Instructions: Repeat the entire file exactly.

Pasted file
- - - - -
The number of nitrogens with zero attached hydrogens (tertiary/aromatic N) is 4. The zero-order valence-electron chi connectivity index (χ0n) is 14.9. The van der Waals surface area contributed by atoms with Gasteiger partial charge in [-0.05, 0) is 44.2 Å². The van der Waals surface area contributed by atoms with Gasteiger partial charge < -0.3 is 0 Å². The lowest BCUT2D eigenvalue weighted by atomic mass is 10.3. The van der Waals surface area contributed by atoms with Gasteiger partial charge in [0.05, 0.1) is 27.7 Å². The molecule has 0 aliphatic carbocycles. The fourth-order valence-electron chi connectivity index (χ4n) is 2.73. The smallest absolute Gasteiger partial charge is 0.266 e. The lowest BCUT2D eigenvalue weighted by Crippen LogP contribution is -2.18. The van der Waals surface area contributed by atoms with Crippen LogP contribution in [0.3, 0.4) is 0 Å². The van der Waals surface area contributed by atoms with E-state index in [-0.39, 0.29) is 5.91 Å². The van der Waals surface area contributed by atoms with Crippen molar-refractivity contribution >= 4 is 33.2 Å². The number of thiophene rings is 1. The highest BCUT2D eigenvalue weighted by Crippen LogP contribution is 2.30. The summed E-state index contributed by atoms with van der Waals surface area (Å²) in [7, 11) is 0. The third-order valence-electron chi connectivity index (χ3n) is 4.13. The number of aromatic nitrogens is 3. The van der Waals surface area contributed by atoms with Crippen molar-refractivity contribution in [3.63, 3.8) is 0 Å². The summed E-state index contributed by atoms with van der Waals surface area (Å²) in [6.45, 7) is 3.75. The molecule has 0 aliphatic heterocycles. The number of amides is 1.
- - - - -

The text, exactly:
The number of nitrogens with zero attached hydrogens (tertiary/aromatic N) is 4. The zero-order valence-electron chi connectivity index (χ0n) is 14.9. The van der Waals surface area contributed by atoms with Gasteiger partial charge in [-0.05, 0) is 44.2 Å². The van der Waals surface area contributed by atoms with Gasteiger partial charge < -0.3 is 0 Å². The lowest BCUT2D eigenvalue weighted by atomic mass is 10.3. The van der Waals surface area contributed by atoms with Gasteiger partial charge in [0.05, 0.1) is 27.7 Å². The molecule has 0 aliphatic carbocycles. The fourth-order valence-electron chi connectivity index (χ4n) is 2.73. The smallest absolute Gasteiger partial charge is 0.266 e. The lowest BCUT2D eigenvalue weighted by Crippen LogP contribution is -2.18. The van der Waals surface area contributed by atoms with Crippen LogP contribution in [0.3, 0.4) is 0 Å². The van der Waals surface area contributed by atoms with E-state index in [-0.39, 0.29) is 5.91 Å². The van der Waals surface area contributed by atoms with Crippen molar-refractivity contribution >= 4 is 33.2 Å². The number of thiophene rings is 1. The highest BCUT2D eigenvalue weighted by Crippen LogP contribution is 2.30. The summed E-state index contributed by atoms with van der Waals surface area (Å²) in [7, 11) is 0. The third-order valence-electron chi connectivity index (χ3n) is 4.13. The number of aromatic nitrogens is 3. The van der Waals surface area contributed by atoms with Crippen molar-refractivity contribution in [3.63, 3.8) is 0 Å². The summed E-state index contributed by atoms with van der Waals surface area (Å²) in [6.45, 7) is 3.75. The molecule has 0 aliphatic heterocycles. The number of amides is 1.